Non-ISA server secure remote access to Exchange 2003

I have seen a lot of good posts about remote email access to an internal (behind firewall) Exchange 2003 server.  Thank you all for your excellent input!

I am faced with the same thing.  I am bringing small business email from a hosted solution to on-site Exchange 2003 box.

The facts are:

1. Remote access is only by 3-4 out of 30 users. This remote access is part time (home and when travelling)
2. They prefer POP3, as it is the current method to acces ISP hosted server.  I would leave messages on the server.
3. I do not think adding ISA 2004 is justifiable. It could sit between DMZ and internal.
4. This leaves me with incoming remote connections to an internal server behind firewall. (not my first choice).
5. I understand that RPC over HTTP is an option.
6. I understand that Secure POP3 is an option

With 5 or 6 does the SSL provide authentication protection, or just transport encryption?  I assume if this was done with a pre-shared key then more authentication protection would be present?  I am trying to determine the best way to mitigate risk of having the Secure POP3 port accept connects from the world.

Thanks.


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banjo1960Asked:
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SembeeCommented:
I would strongly advise against using POP3 in any context. There are too many opportunities for email to be sucked off the server as the POP3 leave on server setting is client side. You cannot control it from the server.

SSL on RPC over HTTPS provides a secure connection all the way. It is just like using your bank - uses the same technology. Outlook makes a call on SSL to the server, is asked to authenticate and then makes the connection. If you are using a machine that is a member of the domain then you will get pass through authentication making it totally transparent to the users.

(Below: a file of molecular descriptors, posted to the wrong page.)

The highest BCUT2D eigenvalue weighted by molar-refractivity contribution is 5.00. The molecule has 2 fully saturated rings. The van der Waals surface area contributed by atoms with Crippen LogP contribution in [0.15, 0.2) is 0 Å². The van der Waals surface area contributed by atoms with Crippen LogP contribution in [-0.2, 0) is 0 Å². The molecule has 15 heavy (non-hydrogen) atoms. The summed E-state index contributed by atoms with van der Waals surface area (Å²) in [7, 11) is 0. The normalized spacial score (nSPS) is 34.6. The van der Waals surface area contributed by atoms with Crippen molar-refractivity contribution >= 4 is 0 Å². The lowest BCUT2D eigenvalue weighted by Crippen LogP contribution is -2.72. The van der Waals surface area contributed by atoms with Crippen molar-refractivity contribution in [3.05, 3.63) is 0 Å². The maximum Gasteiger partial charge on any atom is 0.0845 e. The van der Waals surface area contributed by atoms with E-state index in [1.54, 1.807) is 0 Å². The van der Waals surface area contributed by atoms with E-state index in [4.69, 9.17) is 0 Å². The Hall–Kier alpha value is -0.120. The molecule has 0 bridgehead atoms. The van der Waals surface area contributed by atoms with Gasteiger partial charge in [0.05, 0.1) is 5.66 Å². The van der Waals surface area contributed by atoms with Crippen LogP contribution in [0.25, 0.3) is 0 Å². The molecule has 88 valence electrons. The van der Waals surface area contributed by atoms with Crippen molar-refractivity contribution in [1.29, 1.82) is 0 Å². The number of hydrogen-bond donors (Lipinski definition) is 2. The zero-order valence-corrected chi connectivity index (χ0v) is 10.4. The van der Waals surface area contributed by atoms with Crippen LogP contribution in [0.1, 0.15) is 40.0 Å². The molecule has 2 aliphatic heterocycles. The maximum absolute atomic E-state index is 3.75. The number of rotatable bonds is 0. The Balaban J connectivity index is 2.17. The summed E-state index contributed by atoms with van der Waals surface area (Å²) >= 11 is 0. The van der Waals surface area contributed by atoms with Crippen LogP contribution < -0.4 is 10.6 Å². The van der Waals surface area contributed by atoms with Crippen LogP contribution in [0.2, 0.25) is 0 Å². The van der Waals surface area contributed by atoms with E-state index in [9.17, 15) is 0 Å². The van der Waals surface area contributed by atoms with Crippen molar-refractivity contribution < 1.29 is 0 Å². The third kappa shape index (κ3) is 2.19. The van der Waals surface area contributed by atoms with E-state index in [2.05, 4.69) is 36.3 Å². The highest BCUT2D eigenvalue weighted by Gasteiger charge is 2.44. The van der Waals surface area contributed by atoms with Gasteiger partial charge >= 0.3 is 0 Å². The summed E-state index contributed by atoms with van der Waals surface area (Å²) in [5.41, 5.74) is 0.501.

Don't forget that you get OWA, OMA and handheld support with Exchange 2003, so you have lots of remote options.

From a ports point of view, I have no issue with 443 coming straight in. Ditto for 25 (SMTP). Secure POP3 should be ok as well. You probably want to avoid using straight POP3 as that sends the username and password across in the clear.

Simon.
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banjo1960Author Commented:
Simon,

Thanks for the clear explanation.  I agree with straight POP3.

When using SSL for any of these methods, would I then distribute the cert to the clients "privately?"  This situation only applies to a few users in a fairly static environment.

I am trying to understand how the SSL helps with authentication, other than just encrypting the username and password. I would like to use it to increase trust of who is connecting.

Thanks
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SembeeCommented:
There are two types of certificate - client and server.
Server SSL support is very widespread, and that is what I tend to deploy most. In fact I haven't done a client certificate installation for quite some time.
What the server SSL certificate does is prove to the calling device that the server is who it says it is. An encrypted session is then established and authentication credentials passed over that encrypted session. It doesn't actually aid the authentication process in any way, other than allowing the credentials to be sent over in a manner where they cannot be sniffed.

Think bank, ecommerce sites - same technology.

The certificate would not be deployed to the users, in much the same way that you don't have the certificate from Amazon on your machine. What is deployed to the users is the root certificate that signed your certificate. The main root certificates are already in the browser.

Client certificates are a lot more complex to manage. Each user has their own. It fits in with the two factor authentication model - something you have (the certificate) and something you know (password). Authentication still takes place.
Client certificate support would be required from the application. Outside of a web browser session client certificates are usually used in custom applications.

Simon.
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banjo1960Author Commented:
Simon,

Thanks for the good information. You explained the certificates very well.

I think now I will push the users to use OWA, which would be the best long-term solution. I  will use certificates as you describe above.

Have a good day,

Mark
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